"The economy should be conceptualized more as an appendage to the society that we want, not as a kind of unfettered dictator that unravels society," said Lounsbury. "If the financial crisis taught us anything, it's important to have rules and oversight; you can't just have a market take away all the rules and let it run amok."

Explore further: Not just the poor live hand-to-mouth

add to favorites email to friend print save as pdf

Related Stories

Lessons from the past can clarify banking crisis

Nov 14, 2008

Stricter regulation of the financial services sector is likely to result from the latest upheaval in national and global markets. It is being demanded by politicians of all parties while the Financial Services Authority, ...

Green firms rewarded by financial markets

May 29, 2008

When a company improves its environmental performance, it is common to think that the accompanying economic improvements are based on the company's more efficient use of resources. However,

Recommended for you

Not just the poor live hand-to-mouth

4 hours ago

When the economy hits the skids, government stimulus checks to the poor sometimes follow. Stimulus programs—such as those in 2001, 2008 and 2009—are designed to boost the economy quickly by getting cash ...

Which foods may cost you more due to Calif. drought

Apr 17, 2014

With California experiencing one of its worst droughts on record, grocery shoppers across the country can expect to see a short supply of certain fruits and vegetables in stores, and to pay higher prices ...

Performance measures for CEOs vary greatly, study finds

Apr 16, 2014

As companies file their annual proxy statements with the U.S. Securities and Exchange Commission (SEC) this spring, a new study by Rice University and Cornell University shows just how S&P 500 companies have ...

User comments : 1

Adjust slider to filter visible comments by rank

Display comments: newest first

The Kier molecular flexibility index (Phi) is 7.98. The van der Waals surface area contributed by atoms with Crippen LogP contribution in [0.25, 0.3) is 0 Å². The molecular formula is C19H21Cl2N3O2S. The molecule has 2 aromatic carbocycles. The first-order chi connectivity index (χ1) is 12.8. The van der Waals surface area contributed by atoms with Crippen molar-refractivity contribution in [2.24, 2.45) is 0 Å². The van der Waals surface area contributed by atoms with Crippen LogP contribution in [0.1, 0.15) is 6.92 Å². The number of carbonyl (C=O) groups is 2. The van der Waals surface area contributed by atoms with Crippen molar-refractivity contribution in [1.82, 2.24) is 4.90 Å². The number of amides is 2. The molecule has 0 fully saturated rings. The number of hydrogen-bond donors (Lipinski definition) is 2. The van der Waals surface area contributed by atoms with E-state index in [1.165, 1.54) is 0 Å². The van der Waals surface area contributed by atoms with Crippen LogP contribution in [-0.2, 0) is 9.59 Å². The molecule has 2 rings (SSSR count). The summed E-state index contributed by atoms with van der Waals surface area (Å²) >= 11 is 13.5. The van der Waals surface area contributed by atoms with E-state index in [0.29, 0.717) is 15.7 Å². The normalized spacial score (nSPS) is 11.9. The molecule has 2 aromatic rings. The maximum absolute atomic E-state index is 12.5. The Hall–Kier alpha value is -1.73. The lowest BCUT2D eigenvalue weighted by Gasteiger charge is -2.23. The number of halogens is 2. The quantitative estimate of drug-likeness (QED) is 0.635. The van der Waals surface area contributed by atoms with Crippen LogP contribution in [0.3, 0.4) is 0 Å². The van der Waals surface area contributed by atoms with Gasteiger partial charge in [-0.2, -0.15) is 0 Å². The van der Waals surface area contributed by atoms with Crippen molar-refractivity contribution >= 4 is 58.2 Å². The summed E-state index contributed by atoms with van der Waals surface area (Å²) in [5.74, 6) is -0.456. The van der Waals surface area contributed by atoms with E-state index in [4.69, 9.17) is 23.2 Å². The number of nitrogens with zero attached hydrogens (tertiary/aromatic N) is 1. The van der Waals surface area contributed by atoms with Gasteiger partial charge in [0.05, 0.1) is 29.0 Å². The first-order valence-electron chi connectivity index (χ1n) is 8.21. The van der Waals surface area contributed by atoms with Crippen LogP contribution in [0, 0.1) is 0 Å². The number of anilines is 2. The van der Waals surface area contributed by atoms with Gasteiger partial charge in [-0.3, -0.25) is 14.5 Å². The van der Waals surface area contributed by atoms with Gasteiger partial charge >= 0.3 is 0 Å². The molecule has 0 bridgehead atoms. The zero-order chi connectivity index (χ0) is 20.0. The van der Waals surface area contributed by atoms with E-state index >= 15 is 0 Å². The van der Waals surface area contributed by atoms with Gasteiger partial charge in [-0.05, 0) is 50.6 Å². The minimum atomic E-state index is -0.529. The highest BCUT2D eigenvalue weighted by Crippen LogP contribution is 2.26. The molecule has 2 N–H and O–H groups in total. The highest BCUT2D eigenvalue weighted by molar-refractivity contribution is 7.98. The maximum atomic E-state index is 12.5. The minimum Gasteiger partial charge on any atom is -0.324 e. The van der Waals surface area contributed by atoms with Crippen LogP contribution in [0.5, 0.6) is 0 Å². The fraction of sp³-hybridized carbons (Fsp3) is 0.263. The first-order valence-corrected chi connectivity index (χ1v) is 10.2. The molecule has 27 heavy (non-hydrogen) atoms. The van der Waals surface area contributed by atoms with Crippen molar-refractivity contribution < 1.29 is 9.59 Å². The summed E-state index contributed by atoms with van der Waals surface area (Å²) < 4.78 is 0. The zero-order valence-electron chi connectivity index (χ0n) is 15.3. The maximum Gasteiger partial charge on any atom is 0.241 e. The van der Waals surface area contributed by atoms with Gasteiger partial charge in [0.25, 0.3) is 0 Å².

5 / 5 (1) Mar 05, 2010
If a bloated, blood sucking parasite is essential to the operation of Democracy here in the US, why won't it work just as well in any other country? Is this guy trying to stand in the way of Globalization? Good luck, pal.

More news stories

Not just the poor live hand-to-mouth

When the economy hits the skids, government stimulus checks to the poor sometimes follow. Stimulus programs—such as those in 2001, 2008 and 2009—are designed to boost the economy quickly by getting cash ...

Male-biased tweeting

Today women take an active part in public life. Without a doubt, they also converse with other women. In fact, they even talk to each other about other things besides men. As banal as it sounds, this is far ...

Archaeologists, tribe clash over Native remains

Archaeologists and Native Americans are clashing over Indian remains and artifacts that were excavated during a construction project in the San Francisco Bay Area, but then reburied at an undisclosed location.

Math modeling handbook now available

Math comes in handy for answering questions about a variety of topics, from calculating the cost-effectiveness of fuel sources and determining the best regions to build high-speed rail to predicting the spread ...